We got to the airport 10 minutes before take off thanks to Ziggys' grooming herself after showering and 30 minutes gazing at herself in the mirror. We just made it to our seats when the pilot thanked everyone for flying Polskie Linie Lotnicze. I thought he sneezed. But that was the name of the airlines. As a matter of fact, that's what Polskie Linie Lotnicze is... Polish Airlines.
On the way to Warsaw, Poland, I was thinking of all the Polish jokes I've heard in my lifetime. Very, very not political correct these days. Making a joke about anyones race, religion, or ethnic background is not a good thing. Especially when you're in Poland.
However, as I sat there looking out the window, I began thinking about how Polish jokes could have ever gotten started in the first place. Then, over the speaker, the Captain announced, "We are landing in Warsaw, Poland in 10 minutes. Please fasten your seatbelts and thank you for flying Polskie Linie Lotnicze. By the way, you know where Polish airplanes land? In an airport...duh!." Polish people have a great sense of humor.
The plane landed and we made our way through the airport and found a cab right away. The cab driver stopped Ziggy and said, "No cats!" We looked at each other and then the cab driver. Then he said, "I'm just joking with you!" I thought it was funny. Ziggy didn't.
Told you Polish people had a sense of humor.
I told him to take us to Old Town Square in Warsaw. In many ways, Warsaw's Old Town Square is the very embodiment of this city's spirit. Like most of the city, it was utterly leveled during the second World War. Thanks to the efforts of all Poles, local and country-wide, the entire Old Town Square was rebuilt, brick by brick. Today it stands as a proud testament to the city's historical heritage as well as its resilient spirit.
There's places we can stay and places we can eat and try out the local cuisine. But first, what caught Ziggy's eye was the horse and carriage waiting for us to take a little ride around town. So, we grabbed one and rode around for a few hours. I was getting really cold, so we headed back.
When we got back, and settled at a place near the Old Town Square, the first thing we asked was where we could go to get something to eat. This beautiful elderly lady pointed us in the direction of a place called Karczma Gessler.
The Karczma Gessler is really two restaurants. One upstairs that is sophisticated gourmet dining and the other is underground that has a bit of a medi-evil atmosphere, with many Polish specialties on the menu. We went to the one downstairs to the lower level where a trio of very good Gypsy musicians with a whole bunch of Gypsy belly dancers entertained us as we ate.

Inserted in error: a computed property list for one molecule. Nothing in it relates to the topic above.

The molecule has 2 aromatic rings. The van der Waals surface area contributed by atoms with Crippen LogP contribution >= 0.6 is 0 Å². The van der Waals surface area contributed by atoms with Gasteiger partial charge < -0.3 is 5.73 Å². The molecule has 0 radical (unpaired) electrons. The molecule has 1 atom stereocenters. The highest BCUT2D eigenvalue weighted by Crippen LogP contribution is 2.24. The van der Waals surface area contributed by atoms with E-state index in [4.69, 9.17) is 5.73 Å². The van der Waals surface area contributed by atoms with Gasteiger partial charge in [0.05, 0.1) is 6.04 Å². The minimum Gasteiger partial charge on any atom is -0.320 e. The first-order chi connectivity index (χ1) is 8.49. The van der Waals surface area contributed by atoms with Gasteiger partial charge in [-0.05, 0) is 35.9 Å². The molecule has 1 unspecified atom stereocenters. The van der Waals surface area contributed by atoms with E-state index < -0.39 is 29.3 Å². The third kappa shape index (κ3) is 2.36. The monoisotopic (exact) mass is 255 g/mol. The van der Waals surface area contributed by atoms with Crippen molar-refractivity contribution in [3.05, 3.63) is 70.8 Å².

We had Golabki. Golabki are cabbage roll-ups that are simply amazing. Of course I had to have the recipe. Here it is.
Golabki (Cabbage Roll-Ups)
1 large head of cabbage,center core removed
1 lb.each of ground beef, ground pork & ground veal
2 cups cooked white rice
1 cup chopped onion
1/2 cup finely chopped salt pork
1 cup ketchup
2 cans tomato soup
1 and 1/2 cans water
1 Tbsp. brown sugar
1/2 tsp. each of salt, pepper
1/4 tsp. each of celery salt, sweet basil, nutmeg and worchestire sauce
1/2 stick of butter or margarine
Parboil cabbage in a large pot, removing leafs as they fall off into the water and are tender. Cook till all leaves are tender, but not ripping apart; usually 15. Run under cold water and drain.
Cut the thick membrane off back of each leaf. While cabbage is cooking saute onion in butter or marg. until lightly browned. Put all the uncooked meat into a large mixing bowl. Add the sauted onions. In same pan, brown the salt pork, then using a slotted spoon, add salt pork to meat. Next add dry seasonings, worchestire sauce and ketchup, along with the cooked rice. Mix thoroughly; Use your hands!
Lay out leaves and depending upon their size, place 2-3 Tbsp. of meat mixture on the wider side. Roll leaf up and over meat, tuck in sides of leaf, and continue to roll. Place rolls, seam down into a greased roasting pan. Continue rolling remainder cabbage rolls.
Mix together the tomato soup, water and brown sugar and pour evenly over all the rolls. If your roaster doesn't have a lid, cover with heavy-duty aluminum foil. Bake at 325 degrees for 2 to 2 and 1/2 hours.
Note: after baking for 1and 1/2 hours, check to make sure there's enough liquid; additional water can be added. To serve, spoon sauce over rolls. Leftover rolls (once cool) can be put into ziplock bags and frozen up to 3 months.
After dinner, Ziggy had to dance with the Gypsys. They came over to the table, took Ziggy and carried her around on their shoulders singing and dancing. Ziggy looked as though she was really having a good time.
After the song and dance was over, they set Ziggy down on a chair in front of the little stage. A man and woman came to Ziggy and they sang this song to her. It wasn't long before the whole place chimed in. Click the play button on the player or the written music below to listen. I just happened to have a little recorder.
After the song was over, I asked what it was. They told me "Sto Lat! - May you live a hundred years. It's the Polish Birthday Song!"
Then I asked why then sang it to Ziggy and the Gypsies told me it was because of the hat Ziggy was wearing.
Oh well, that silly little birthday hat she wears got us free ice cream. We thanked everyone and said our goodbyes and headed back to the room.
One our subscribers told us it was much older in Minsk, Belaris so we're leaving first thing in the morning. We're going to bundle up and take a bus of all things. Ziggy had a nice seat in the back. A lady came in and didn't see her and started to sit down on Ziggy. What did Ziggy do? It's not what you think. Tune in tomorrow and find out.